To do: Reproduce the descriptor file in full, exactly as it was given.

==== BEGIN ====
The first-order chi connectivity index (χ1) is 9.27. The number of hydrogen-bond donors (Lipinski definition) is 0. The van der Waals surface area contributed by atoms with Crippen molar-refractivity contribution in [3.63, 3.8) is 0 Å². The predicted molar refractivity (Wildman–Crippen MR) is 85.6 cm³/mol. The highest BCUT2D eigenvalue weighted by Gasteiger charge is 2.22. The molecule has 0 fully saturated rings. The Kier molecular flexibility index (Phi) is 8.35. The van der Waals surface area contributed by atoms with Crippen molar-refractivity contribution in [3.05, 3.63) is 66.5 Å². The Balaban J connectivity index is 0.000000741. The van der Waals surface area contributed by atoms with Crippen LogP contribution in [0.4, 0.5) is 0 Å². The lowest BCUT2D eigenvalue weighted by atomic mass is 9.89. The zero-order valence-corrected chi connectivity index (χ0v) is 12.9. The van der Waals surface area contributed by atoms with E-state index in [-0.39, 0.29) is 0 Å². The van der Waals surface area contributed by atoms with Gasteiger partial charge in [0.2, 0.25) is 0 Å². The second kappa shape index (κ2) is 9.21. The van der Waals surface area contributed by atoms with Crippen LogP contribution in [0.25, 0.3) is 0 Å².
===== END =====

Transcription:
The first-order chi connectivity index (χ1) is 9.27. The number of hydrogen-bond donors (Lipinski definition) is 0. The van der Waals surface area contributed by atoms with Crippen molar-refractivity contribution in [3.63, 3.8) is 0 Å². The predicted molar refractivity (Wildman–Crippen MR) is 85.6 cm³/mol. The highest BCUT2D eigenvalue weighted by Gasteiger charge is 2.22. The molecule has 0 fully saturated rings. The Kier molecular flexibility index (Phi) is 8.35. The van der Waals surface area contributed by atoms with Crippen molar-refractivity contribution in [3.05, 3.63) is 66.5 Å². The Balaban J connectivity index is 0.000000741. The van der Waals surface area contributed by atoms with Crippen LogP contribution in [0.4, 0.5) is 0 Å². The lowest BCUT2D eigenvalue weighted by atomic mass is 9.89. The zero-order valence-corrected chi connectivity index (χ0v) is 12.9. The van der Waals surface area contributed by atoms with E-state index in [-0.39, 0.29) is 0 Å². The van der Waals surface area contributed by atoms with Gasteiger partial charge in [0.2, 0.25) is 0 Å². The second kappa shape index (κ2) is 9.21. The van der Waals surface area contributed by atoms with Crippen LogP contribution in [0.25, 0.3) is 0 Å².